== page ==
It doesn’t look like we were ever really intended to do short-term missions the way that we do them.

The only “missions” in the gospel was relational and long term. Churches like Phillippi would often send 1-2 missionaries from their church to support and encourage the work of long-term missionaries like Paul, but the intention was always to serve the long term missionary so he could continue the work of serving people.

Philippians 2:25, 29–30 says:
“I have thought it necessary to send to you Epaphroditus my brother and fellow worker and fellow soldier, and your messenger and minister to my need … So receive him in the Lord with all joy, and honor such men, for he nearly died for the work of Christ, risking his life to complete what was lacking in your service to me.”

Paul, calls him “my brother and fellow-worker and fellow-soldier.” Those three words speak volumes. He isn’t there to fulfill a self-serving need of holding babies or to gain experience, he is there in the trenches with Paul to encourage him and co-labor with him.

“Epaphroditus is a great model for short-term work. Epaphroditus served the church and the cause of missions by being a messenger of the church’s love for Paul, and by being a minister to his emotional and physical needs. His “short-term” efforts advanced the cause of missions by supporting the most effective means of missions — long-term missionaries.” (I stole that from this really smart guy.)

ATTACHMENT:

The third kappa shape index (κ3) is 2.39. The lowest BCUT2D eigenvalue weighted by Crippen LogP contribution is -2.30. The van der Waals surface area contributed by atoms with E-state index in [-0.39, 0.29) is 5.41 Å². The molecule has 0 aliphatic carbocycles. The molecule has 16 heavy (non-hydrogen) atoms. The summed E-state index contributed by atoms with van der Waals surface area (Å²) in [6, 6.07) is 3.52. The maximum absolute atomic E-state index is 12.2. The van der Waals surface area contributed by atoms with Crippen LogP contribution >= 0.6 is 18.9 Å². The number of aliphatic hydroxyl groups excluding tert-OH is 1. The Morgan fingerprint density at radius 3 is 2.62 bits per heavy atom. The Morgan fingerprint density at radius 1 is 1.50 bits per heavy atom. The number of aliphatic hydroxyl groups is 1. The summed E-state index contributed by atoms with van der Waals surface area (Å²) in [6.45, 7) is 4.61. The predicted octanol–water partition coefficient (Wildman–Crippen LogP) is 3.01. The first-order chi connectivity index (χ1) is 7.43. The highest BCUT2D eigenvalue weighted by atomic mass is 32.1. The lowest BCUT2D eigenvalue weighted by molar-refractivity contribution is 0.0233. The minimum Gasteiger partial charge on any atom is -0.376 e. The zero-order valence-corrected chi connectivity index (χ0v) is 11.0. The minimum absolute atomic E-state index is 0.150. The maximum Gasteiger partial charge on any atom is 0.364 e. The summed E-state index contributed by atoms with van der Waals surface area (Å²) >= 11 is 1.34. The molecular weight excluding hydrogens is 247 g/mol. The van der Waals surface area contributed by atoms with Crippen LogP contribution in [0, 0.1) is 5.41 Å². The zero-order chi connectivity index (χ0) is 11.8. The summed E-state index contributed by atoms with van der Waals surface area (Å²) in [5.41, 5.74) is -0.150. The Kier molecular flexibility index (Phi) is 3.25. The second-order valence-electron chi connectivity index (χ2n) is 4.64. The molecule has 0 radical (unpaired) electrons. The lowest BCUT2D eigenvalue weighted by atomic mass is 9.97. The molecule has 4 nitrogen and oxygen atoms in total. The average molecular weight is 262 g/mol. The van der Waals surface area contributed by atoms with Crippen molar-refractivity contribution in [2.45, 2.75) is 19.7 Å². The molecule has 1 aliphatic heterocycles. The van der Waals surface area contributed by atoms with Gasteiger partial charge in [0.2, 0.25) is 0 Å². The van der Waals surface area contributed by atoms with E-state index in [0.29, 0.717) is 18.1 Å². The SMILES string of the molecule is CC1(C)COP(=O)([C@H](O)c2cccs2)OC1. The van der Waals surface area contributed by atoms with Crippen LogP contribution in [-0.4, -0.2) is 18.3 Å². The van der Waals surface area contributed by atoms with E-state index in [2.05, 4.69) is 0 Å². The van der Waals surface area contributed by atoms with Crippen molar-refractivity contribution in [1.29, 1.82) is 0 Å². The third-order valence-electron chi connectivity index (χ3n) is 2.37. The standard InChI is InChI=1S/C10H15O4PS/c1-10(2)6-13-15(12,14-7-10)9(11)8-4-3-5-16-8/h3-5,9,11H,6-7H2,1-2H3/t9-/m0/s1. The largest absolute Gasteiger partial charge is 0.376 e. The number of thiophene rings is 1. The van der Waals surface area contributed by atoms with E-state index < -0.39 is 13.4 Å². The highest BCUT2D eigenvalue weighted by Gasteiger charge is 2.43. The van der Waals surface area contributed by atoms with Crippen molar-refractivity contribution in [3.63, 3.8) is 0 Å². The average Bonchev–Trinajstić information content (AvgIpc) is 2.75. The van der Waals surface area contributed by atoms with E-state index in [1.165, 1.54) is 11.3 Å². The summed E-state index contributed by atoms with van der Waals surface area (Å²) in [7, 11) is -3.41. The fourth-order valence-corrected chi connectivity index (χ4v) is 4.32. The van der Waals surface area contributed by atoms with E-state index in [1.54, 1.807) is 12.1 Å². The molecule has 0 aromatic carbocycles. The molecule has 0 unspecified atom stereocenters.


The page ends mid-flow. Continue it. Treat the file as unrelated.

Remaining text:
Most missionaries are having a tough time feeling like they are always failing because they live in a constant state where people are pulling on them with tons of needs.

They probably already feel pretty horrible and they don’t need you to make them feel worse or like they aren’t measuring up. They have lots of good ideas that rarely ever turn out as planned. They spend countless hours in uncomfortable situations loving on prostitutes in brothels or waiting in long lines at the hospital to get their locals some medical care. They might be recovering from physical illness or be burned out because of the toll long term stress and trauma can take on the body. They have self-doubt and self-loathing. They miss creature comforts and their families. Their marriage might be going through a tough time because of all the stress and fatigue.

You don’t live there under those extreme conditions, so you might not get it, but be a SAFE PLACE for them to air things out without judgment or reproach.

Offer grace and encouragement that they are doing a good job and help them to see when they might want to take a break. Maybe bring them some funny TV shows, or Breaking Bad, or some good books, or downloaded sermons, or some chocolate. They could probably use a chocolate bar.

Develop a connection that will remain long after you leave. You might be the lifeline of support they need, and you might learn a lot from them in the process.

 

2. SEEK TO SERVE, NOT TO SELF-GLORIFY

Don’t think about all the cool stories or photos you want to bring back so you can show people what you’ve done. These missionaries are the people who have a heart for this nation and have sacrificed everything to be there every day loving people and doing the hard stuff.